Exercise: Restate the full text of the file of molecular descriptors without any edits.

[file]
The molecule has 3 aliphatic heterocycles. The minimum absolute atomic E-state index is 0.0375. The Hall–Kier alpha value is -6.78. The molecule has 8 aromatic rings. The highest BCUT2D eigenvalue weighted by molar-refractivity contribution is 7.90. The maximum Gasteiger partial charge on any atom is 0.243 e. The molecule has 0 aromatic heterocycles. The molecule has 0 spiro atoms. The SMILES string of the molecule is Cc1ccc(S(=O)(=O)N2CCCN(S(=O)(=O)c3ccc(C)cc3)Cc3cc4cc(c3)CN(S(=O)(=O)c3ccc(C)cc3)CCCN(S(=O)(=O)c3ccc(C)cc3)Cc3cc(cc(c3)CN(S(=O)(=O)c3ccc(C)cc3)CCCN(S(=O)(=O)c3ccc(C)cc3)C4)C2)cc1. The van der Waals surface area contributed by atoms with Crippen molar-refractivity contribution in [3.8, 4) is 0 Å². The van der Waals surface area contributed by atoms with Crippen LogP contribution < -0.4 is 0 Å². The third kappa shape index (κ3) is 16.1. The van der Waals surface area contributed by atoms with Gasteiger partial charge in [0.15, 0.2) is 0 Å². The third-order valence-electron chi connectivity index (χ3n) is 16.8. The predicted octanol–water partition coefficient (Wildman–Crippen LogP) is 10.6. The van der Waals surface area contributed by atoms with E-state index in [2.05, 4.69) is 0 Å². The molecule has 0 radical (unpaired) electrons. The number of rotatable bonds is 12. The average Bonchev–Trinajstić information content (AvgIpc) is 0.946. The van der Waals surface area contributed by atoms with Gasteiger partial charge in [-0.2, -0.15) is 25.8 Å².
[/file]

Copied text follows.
The molecule has 3 aliphatic heterocycles. The minimum absolute atomic E-state index is 0.0375. The Hall–Kier alpha value is -6.78. The molecule has 8 aromatic rings. The highest BCUT2D eigenvalue weighted by molar-refractivity contribution is 7.90. The maximum Gasteiger partial charge on any atom is 0.243 e. The molecule has 0 aromatic heterocycles. The molecule has 0 spiro atoms. The SMILES string of the molecule is Cc1ccc(S(=O)(=O)N2CCCN(S(=O)(=O)c3ccc(C)cc3)Cc3cc4cc(c3)CN(S(=O)(=O)c3ccc(C)cc3)CCCN(S(=O)(=O)c3ccc(C)cc3)Cc3cc(cc(c3)CN(S(=O)(=O)c3ccc(C)cc3)CCCN(S(=O)(=O)c3ccc(C)cc3)C4)C2)cc1. The van der Waals surface area contributed by atoms with Crippen molar-refractivity contribution in [3.8, 4) is 0 Å². The van der Waals surface area contributed by atoms with Crippen LogP contribution < -0.4 is 0 Å². The third kappa shape index (κ3) is 16.1. The van der Waals surface area contributed by atoms with Gasteiger partial charge in [0.15, 0.2) is 0 Å². The third-order valence-electron chi connectivity index (χ3n) is 16.8. The predicted octanol–water partition coefficient (Wildman–Crippen LogP) is 10.6. The van der Waals surface area contributed by atoms with E-state index in [2.05, 4.69) is 0 Å². The molecule has 0 radical (unpaired) electrons. The number of rotatable bonds is 12. The average Bonchev–Trinajstić information content (AvgIpc) is 0.946. The van der Waals surface area contributed by atoms with Gasteiger partial charge in [-0.2, -0.15) is 25.8 Å².